Under the social security administration’s definition, there is a wide array of conditions of varying degrees currently listed as qualifying as mood disorders. In recent years, the number of individuals across the country and in states like Pennsylvania who are diagnosed as suffering from some sort of mood disorder that receive disability benefits has grown significantly.
According to a 2011 annual report recently released by the Social Security Administration, more than 8.5 million American workers collected social security disability benefits. Of these, an estimated 1.3 million qualified for benefits as a result of a diagnosed mood disorder.
In recent years, there has been a significant increase in the number of SSDI beneficiaries diagnosed with mood disorders. When looking at the states in which claimants live, however, there is a great variance among the number of individuals diagnosed as suffering from mood disorders. For example, roughly 33 percent of SSDI claimants in Puerto Rico are classified as having mood disorders. This is compared to only 9 percent of SSDI claimants in North Dakota.
While there may be several reasons for the disparities amongst states, the overall growth of SSDI claimants classified as having mood disorders is likely attributable to better overall diagnosis of related conditions.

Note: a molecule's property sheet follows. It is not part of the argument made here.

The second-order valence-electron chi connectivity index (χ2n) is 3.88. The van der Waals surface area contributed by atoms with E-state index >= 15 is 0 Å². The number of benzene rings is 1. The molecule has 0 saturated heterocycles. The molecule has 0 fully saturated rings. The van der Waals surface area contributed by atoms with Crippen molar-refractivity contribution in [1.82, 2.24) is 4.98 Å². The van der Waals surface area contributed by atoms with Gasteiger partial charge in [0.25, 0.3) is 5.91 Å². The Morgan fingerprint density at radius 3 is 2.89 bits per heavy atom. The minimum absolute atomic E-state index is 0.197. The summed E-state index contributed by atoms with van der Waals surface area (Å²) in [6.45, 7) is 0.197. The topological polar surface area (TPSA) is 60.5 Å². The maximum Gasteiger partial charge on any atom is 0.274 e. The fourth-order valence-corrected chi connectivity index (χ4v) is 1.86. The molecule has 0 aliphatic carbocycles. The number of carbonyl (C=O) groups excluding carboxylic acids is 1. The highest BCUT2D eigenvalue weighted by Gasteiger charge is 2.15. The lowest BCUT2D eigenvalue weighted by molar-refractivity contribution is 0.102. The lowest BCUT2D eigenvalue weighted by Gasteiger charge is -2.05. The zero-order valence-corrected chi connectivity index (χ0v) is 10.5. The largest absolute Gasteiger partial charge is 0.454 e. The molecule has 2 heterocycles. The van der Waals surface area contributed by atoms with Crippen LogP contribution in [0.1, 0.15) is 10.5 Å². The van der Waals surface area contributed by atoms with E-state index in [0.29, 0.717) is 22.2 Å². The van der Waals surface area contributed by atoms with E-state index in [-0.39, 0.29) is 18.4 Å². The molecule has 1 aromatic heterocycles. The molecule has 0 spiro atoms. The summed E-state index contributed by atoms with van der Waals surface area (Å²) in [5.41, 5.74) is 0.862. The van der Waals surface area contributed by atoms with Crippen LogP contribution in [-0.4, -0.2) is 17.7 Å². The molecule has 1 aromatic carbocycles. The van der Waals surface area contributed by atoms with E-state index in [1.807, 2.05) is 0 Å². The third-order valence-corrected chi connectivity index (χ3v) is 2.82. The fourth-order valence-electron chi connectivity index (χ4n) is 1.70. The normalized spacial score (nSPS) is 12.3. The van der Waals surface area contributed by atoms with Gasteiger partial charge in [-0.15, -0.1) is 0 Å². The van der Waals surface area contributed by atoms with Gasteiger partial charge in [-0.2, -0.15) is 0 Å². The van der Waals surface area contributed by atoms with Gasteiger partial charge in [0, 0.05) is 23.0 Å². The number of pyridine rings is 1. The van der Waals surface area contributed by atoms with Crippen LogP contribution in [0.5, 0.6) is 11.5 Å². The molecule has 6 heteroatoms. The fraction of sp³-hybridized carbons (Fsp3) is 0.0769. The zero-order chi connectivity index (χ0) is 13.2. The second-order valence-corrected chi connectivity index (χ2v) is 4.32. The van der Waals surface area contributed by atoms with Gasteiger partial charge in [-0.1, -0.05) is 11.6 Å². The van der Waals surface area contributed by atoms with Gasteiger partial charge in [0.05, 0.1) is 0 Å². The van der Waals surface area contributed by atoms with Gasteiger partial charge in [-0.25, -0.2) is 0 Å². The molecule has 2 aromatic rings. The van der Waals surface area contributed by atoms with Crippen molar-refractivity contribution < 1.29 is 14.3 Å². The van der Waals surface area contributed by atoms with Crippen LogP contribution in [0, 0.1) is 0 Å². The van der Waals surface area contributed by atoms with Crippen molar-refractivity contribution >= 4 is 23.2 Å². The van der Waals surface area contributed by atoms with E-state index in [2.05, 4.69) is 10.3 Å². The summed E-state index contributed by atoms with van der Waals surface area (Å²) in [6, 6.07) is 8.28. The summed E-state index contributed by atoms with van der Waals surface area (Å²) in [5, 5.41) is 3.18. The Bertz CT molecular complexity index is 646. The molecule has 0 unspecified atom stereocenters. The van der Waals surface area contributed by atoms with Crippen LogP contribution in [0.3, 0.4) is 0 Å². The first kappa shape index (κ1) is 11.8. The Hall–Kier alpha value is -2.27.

In order to qualify as having a mood disorder, SSDI beneficiaries must meet several qualifications. While different types of mood disorders vary greatly in their severity and persistence, there are several commonalities. Symptoms commonly experienced by those with mood disorders include loss of interest in most activities, decreased energy and stamina, change in weight, disordered thinking, and feelings of guilt.
Individuals who believe they may suffer from some sort of mood disorder should see their medical professional. If it’s determined that a condition interferes with an individual’s ability to perform work-related duties, they may qualify for SSDI benefits.
Source: CNS News, “1.3 Million Got Disability for ‘Mood Disorders’ – Including 33% of Beneficiaries in Puerto Rico,” Terence P. Jeffrey, Aug. 24, 2012